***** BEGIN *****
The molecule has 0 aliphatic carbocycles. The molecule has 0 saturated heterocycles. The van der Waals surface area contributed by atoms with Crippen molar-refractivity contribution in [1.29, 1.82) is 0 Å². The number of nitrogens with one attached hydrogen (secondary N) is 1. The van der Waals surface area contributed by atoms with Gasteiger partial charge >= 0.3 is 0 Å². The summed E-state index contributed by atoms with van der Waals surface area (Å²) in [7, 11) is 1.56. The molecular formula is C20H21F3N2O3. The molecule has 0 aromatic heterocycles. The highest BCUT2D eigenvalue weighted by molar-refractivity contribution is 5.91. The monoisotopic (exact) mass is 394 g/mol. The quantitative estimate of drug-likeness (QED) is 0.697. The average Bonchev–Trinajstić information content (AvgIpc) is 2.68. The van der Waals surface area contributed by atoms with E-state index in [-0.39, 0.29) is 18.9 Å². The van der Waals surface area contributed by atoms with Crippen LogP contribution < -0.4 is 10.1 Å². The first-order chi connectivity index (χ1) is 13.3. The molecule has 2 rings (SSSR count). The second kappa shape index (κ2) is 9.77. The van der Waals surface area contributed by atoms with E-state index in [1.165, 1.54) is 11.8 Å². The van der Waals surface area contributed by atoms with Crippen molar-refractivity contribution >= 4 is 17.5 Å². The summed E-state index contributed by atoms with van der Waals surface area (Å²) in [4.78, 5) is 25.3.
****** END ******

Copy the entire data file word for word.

The molecule has 0 aliphatic carbocycles. The molecule has 0 saturated heterocycles. The van der Waals surface area contributed by atoms with Crippen molar-refractivity contribution in [1.29, 1.82) is 0 Å². The number of nitrogens with one attached hydrogen (secondary N) is 1. The van der Waals surface area contributed by atoms with Gasteiger partial charge >= 0.3 is 0 Å². The summed E-state index contributed by atoms with van der Waals surface area (Å²) in [7, 11) is 1.56. The molecular formula is C20H21F3N2O3. The molecule has 0 aromatic heterocycles. The highest BCUT2D eigenvalue weighted by molar-refractivity contribution is 5.91. The monoisotopic (exact) mass is 394 g/mol. The quantitative estimate of drug-likeness (QED) is 0.697. The average Bonchev–Trinajstić information content (AvgIpc) is 2.68. The van der Waals surface area contributed by atoms with E-state index in [-0.39, 0.29) is 18.9 Å². The van der Waals surface area contributed by atoms with Crippen LogP contribution < -0.4 is 10.1 Å². The first-order chi connectivity index (χ1) is 13.3. The molecule has 2 rings (SSSR count). The second kappa shape index (κ2) is 9.77. The van der Waals surface area contributed by atoms with E-state index in [1.165, 1.54) is 11.8 Å². The van der Waals surface area contributed by atoms with Crippen molar-refractivity contribution >= 4 is 17.5 Å². The summed E-state index contributed by atoms with van der Waals surface area (Å²) in [4.78, 5) is 25.3.